Social networking sites, such as Bebo, Twitter and Facebook, are very popular with children, even those as young as 8 and 9. These sites allow children to be incredibly creative online, keep in touch with their friends and express themselves using a whole range of different media and applications such as video, photos, music, and chat.
However, it’s important to recognise that while these are fun and offer great possibilities for children, there are potential risks including cyberbullying, contact by adults with a sexual interest in children and the misuse of personal information.
Social networking profiles are now common place among children and young people, as a result parents are increasingly concerned about e safety for kids and if you're not technology minded your self it can be difficult to know how to advise them. Here Childnet International have put together a few tips on internet safety for kids which they have shared with us.
While most social networking sites stipulate a minimum user age of 13 or 14, users are often younger than this and as a parent, carer or teacher it’s really important that you familiarise yourself with these services so that you can help to support your children in using them in a safe and constructive way.
Social networking sites, alongside sites which enable users to put up their own pictures, text and videos (known as user-generated content) and blogging sites, are part of a social and technological revolution that is known as Web 2.0. Web 2.0 is characterised by the ease with which anyone can produce and publish their own content and link with others.
Young people especially love this new environment because they can have a powerful voice to express their identity and opinions and many are using it to good effect. For example, some musicians and bands have launched themselves entirely on the strength of this new stage. And all this is for free and with just one password – is it any wonder why young people love it?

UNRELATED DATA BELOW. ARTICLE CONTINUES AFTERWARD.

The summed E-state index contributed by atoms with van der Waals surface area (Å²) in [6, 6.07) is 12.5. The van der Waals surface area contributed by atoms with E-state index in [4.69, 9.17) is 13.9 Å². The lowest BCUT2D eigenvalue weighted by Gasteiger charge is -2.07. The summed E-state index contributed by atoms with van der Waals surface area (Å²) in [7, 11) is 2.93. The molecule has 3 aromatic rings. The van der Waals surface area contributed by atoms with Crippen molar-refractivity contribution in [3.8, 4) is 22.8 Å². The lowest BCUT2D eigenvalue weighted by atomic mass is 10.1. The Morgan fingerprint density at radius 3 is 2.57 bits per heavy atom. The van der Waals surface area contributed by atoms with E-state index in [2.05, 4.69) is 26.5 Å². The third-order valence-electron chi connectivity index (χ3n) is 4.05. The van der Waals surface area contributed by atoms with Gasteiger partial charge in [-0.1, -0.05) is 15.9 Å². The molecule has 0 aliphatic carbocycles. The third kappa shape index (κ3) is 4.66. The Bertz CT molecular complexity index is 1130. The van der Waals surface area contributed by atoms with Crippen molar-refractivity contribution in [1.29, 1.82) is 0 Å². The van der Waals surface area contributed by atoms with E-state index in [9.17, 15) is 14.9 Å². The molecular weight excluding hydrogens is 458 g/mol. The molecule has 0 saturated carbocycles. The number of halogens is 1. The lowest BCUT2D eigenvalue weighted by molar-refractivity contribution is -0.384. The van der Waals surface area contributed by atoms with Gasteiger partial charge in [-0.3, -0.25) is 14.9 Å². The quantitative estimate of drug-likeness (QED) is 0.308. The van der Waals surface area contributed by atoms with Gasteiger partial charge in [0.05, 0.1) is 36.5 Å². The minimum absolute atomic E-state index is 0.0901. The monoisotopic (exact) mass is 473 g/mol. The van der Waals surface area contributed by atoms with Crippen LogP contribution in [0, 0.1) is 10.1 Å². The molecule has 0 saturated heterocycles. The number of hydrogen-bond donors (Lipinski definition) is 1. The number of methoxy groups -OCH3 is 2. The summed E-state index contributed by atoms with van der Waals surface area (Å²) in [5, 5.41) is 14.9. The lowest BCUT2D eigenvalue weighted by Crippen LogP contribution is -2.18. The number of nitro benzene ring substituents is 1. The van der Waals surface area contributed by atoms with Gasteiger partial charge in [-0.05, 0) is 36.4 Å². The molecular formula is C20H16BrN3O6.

What sometimes appears as a private space for a child canbecome public very quickly and this blur between public and private expression can potentially put a child at risk in two main ways:
Children creating or posting inappropriate, offensive or even illegal content in their or others’ Web pages could get them into trouble with their school, friends, and even the police, depending on the nature of the material. Content posted to the Web can be copied, altered and reposted by anyone and it’s very difficult to ‘take back’ what may be later regretted. This can damage reputations as well as future prospects.
Children can also put too much personal information in these sites, exposing their information to adults with a sexual interest in children. Posting or chatting about personal details might enable someone to identify and contact your child online or in person. There is also the more likely risk of cyberbullying with young people intentionally harming another person online.
It is not easy talking to a young person about their social networking online or offline. Young people often think of these sites as their private domain, in much the same way as they would a personal diary and address book.
However because of the public nature of this environment and because young people have been hurt by inappropriate behaviour in these spaces, it is important that they understand the risks and are able to safeguard themselves with the help and support of others.
1. POSITIVE:Stay positive about social networking sites – try to strike a balance between educating children and young people to behave safely and trusting them to get on with it. Get involved – ask them how to create a profile, get them to show you theirs and ask them to add you to their friends list!
2. PRIVACY:Make sure that children know how to protect themselves on social networking sites through the tools provided. It’s important to discuss the value of privacy with children. Encourage your child to keep their passwords private and work with them to check the privacy settings on their account which limit how much of their information can be seen by others – for example, encourage your child to change their settings to private so that only people they allow can see what they post and comment on their space, rather than public which leaves their site open to be viewed by anyone.